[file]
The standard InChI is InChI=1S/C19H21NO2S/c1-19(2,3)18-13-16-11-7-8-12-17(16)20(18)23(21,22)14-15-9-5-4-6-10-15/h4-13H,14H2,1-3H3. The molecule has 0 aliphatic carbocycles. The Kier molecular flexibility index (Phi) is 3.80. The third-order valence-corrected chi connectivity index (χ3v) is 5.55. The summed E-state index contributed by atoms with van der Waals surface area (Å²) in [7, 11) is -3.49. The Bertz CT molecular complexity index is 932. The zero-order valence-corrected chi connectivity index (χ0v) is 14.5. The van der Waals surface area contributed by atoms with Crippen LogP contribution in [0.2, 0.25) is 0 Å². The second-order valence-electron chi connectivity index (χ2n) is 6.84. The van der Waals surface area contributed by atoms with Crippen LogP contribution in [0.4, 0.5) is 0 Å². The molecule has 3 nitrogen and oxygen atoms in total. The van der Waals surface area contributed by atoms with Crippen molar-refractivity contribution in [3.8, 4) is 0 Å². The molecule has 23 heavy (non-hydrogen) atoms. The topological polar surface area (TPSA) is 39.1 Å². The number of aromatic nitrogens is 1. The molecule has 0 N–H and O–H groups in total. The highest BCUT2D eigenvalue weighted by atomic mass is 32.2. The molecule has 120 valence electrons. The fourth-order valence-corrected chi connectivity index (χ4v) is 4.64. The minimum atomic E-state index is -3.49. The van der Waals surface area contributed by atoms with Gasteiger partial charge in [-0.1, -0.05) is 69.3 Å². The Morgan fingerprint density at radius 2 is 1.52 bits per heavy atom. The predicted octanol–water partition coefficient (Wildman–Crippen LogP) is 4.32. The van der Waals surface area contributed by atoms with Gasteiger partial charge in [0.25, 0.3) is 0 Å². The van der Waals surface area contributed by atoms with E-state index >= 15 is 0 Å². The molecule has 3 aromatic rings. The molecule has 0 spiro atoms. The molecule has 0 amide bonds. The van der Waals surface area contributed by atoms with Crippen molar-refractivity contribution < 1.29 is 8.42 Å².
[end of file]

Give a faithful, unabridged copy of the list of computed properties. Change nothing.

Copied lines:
The standard InChI is InChI=1S/C19H21NO2S/c1-19(2,3)18-13-16-11-7-8-12-17(16)20(18)23(21,22)14-15-9-5-4-6-10-15/h4-13H,14H2,1-3H3. The molecule has 0 aliphatic carbocycles. The Kier molecular flexibility index (Phi) is 3.80. The third-order valence-corrected chi connectivity index (χ3v) is 5.55. The summed E-state index contributed by atoms with van der Waals surface area (Å²) in [7, 11) is -3.49. The Bertz CT molecular complexity index is 932. The zero-order valence-corrected chi connectivity index (χ0v) is 14.5. The van der Waals surface area contributed by atoms with Crippen LogP contribution in [0.2, 0.25) is 0 Å². The second-order valence-electron chi connectivity index (χ2n) is 6.84. The van der Waals surface area contributed by atoms with Crippen LogP contribution in [0.4, 0.5) is 0 Å². The molecule has 3 nitrogen and oxygen atoms in total. The van der Waals surface area contributed by atoms with Crippen molar-refractivity contribution in [3.8, 4) is 0 Å². The molecule has 23 heavy (non-hydrogen) atoms. The topological polar surface area (TPSA) is 39.1 Å². The number of aromatic nitrogens is 1. The molecule has 0 N–H and O–H groups in total. The highest BCUT2D eigenvalue weighted by atomic mass is 32.2. The molecule has 120 valence electrons. The fourth-order valence-corrected chi connectivity index (χ4v) is 4.64. The minimum atomic E-state index is -3.49. The van der Waals surface area contributed by atoms with Gasteiger partial charge in [-0.1, -0.05) is 69.3 Å². The Morgan fingerprint density at radius 2 is 1.52 bits per heavy atom. The predicted octanol–water partition coefficient (Wildman–Crippen LogP) is 4.32. The van der Waals surface area contributed by atoms with Gasteiger partial charge in [0.25, 0.3) is 0 Å². The van der Waals surface area contributed by atoms with E-state index >= 15 is 0 Å². The molecule has 3 aromatic rings. The molecule has 0 spiro atoms. The molecule has 0 amide bonds. The van der Waals surface area contributed by atoms with Crippen molar-refractivity contribution < 1.29 is 8.42 Å².